11. Underreporting of Lyme and Other Tick-Borne Diseases in Residents of a High-Incidence County, Minnesota, 2009.

    Science.gov (United States)

    Schiffman, E K; McLaughlin, C; Ray, J A E; Kemperman, M M; Hinckley, A F; Friedlander, H G; Neitzel, D F

    2016-07-08

    Lyme disease (LD), anaplasmosis, babesiosis and other tick-borne diseases (TBDs) attributed to Ixodes ticks are thought to be widely underreported in the United States. To identify TBD cases diagnosed in 2009, but not reported to the Minnesota Department of Health (MDH), diagnostic and procedural billing codes suggestive of tick-borne diseases were used to select medical charts for retrospective review in medical facilities serving residents of a highly endemic county in Minnesota. Of 444 illness events, 352 (79%) were not reported. Of these, 102 (29%) met confirmed or probable surveillance case criteria, including 91 (26%) confirmed LD cases with physician-diagnosed erythema migrans (EM). For each confirmed and probable LD, probable anaplasmosis and confirmed babesiosis case reported to MDH in 2009, 2.8, 1.3, 1.2 and 1.0 cases were likely diagnosed, respectively. These revised estimates provide a more accurate assessment and better understanding of the burden of these diseases in a highly endemic county.

  12. Economic assessment of the performance of trypanotolerant cattle breeds in a pastoral production system in Kenya

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    M.W. Maichomo

    2009-05-01

    Full Text Available Cattle are the major source of food security and income for pastoral farmers in sub-Saharan Africa. However, infectious and parasitic diseases remain a major constraint to improved cattle productivity in the region. The use of animal health economics to support decision-making on cost-effective disease control options is increasingly becoming important in the developing world. Trypano-tolerant indigenous Orma / zebu cattle in a trypanosomosis-endemic area of Kenya were evaluated for economic performance using gross-margin analysis and partial-farm budgeting. Orma / zebu and Sahiwal / zebu cross-bred cattle were exposed to similar husbandry practices and monitored for growth rate, incidence of common infections (trypanosomosis, anaplasmosis, babesiosis, East Coast Fever and helminthosis and the cost of treatment assessed. Interview questionnaires were also used to assess the preference rating of the 2 breeds. Results indicated that incidence of infection was trypanosomosis 3 %, anaplasmosis 58 %, babesiosis 11 %, East Coast Fever 22 % and helminthosis 28 %, with no significant difference between breeds. The Orma / zebu and Sahiwal / zebu breeds had comparable economic benefits, hence a pastoralist in Magadi division is likely to get similar returns from both breeds. This study therefore recommends adoption of not only the Sahiwal / zebu but also the Orma / zebu breed for cattle improvement in trypanosomosis endemic areas and conservation of indigenous genetic resources.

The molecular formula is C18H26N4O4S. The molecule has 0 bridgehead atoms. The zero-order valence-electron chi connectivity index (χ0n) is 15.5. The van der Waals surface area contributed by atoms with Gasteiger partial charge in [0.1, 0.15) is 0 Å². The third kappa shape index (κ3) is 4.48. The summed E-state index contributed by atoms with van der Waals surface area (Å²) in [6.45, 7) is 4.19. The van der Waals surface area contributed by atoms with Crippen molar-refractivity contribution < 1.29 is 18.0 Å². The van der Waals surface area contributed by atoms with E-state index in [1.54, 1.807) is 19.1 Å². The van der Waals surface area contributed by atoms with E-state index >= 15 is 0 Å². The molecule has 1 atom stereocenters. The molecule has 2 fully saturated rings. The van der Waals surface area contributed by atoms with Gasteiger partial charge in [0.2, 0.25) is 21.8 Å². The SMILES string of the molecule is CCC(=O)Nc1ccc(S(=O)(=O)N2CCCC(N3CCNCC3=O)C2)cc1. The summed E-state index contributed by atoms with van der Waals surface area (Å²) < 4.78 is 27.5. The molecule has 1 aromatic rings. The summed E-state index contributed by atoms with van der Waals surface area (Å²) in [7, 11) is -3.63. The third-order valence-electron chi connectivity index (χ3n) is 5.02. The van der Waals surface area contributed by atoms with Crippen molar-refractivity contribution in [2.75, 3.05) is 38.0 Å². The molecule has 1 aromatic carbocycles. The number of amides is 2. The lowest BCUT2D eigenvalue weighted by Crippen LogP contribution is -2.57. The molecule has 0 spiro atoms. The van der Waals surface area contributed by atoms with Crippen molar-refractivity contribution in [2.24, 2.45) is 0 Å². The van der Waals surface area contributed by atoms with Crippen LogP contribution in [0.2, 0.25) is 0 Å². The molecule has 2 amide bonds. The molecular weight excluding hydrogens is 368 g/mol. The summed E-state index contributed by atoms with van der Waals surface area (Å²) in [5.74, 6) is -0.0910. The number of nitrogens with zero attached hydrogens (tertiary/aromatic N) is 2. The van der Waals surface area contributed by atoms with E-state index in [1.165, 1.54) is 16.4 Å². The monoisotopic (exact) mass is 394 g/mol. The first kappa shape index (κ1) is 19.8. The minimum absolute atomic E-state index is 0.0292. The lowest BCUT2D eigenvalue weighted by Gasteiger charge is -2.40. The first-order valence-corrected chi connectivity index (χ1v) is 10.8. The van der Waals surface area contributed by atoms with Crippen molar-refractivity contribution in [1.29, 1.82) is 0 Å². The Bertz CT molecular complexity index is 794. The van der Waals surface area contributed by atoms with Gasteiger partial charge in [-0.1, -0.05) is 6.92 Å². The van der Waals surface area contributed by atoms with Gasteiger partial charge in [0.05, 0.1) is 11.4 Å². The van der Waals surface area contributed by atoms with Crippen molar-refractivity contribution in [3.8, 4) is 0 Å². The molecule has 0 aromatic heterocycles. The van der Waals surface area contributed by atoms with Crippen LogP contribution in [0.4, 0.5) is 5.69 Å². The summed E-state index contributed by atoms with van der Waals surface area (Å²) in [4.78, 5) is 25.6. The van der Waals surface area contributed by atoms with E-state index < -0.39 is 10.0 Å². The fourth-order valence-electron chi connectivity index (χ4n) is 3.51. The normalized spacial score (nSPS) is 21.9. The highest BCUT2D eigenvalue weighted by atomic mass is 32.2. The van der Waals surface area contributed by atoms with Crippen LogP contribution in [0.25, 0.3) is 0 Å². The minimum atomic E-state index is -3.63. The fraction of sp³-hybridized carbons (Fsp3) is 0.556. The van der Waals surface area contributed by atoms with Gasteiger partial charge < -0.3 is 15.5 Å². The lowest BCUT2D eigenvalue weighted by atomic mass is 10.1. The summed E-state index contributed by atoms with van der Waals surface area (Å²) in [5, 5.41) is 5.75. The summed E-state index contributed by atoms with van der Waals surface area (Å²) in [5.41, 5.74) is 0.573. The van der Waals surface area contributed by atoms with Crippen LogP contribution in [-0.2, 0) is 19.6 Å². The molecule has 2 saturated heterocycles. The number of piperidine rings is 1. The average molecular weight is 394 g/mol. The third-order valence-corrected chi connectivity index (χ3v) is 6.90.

13. County-Scale Distribution of Ixodes scapularis and Ixodes pacificus (Acari: Ixodidae) in the Continental United States.

    Science.gov (United States)

    Eisen, Rebecca J; Eisen, Lars; Beard, Charles B

    2016-03-01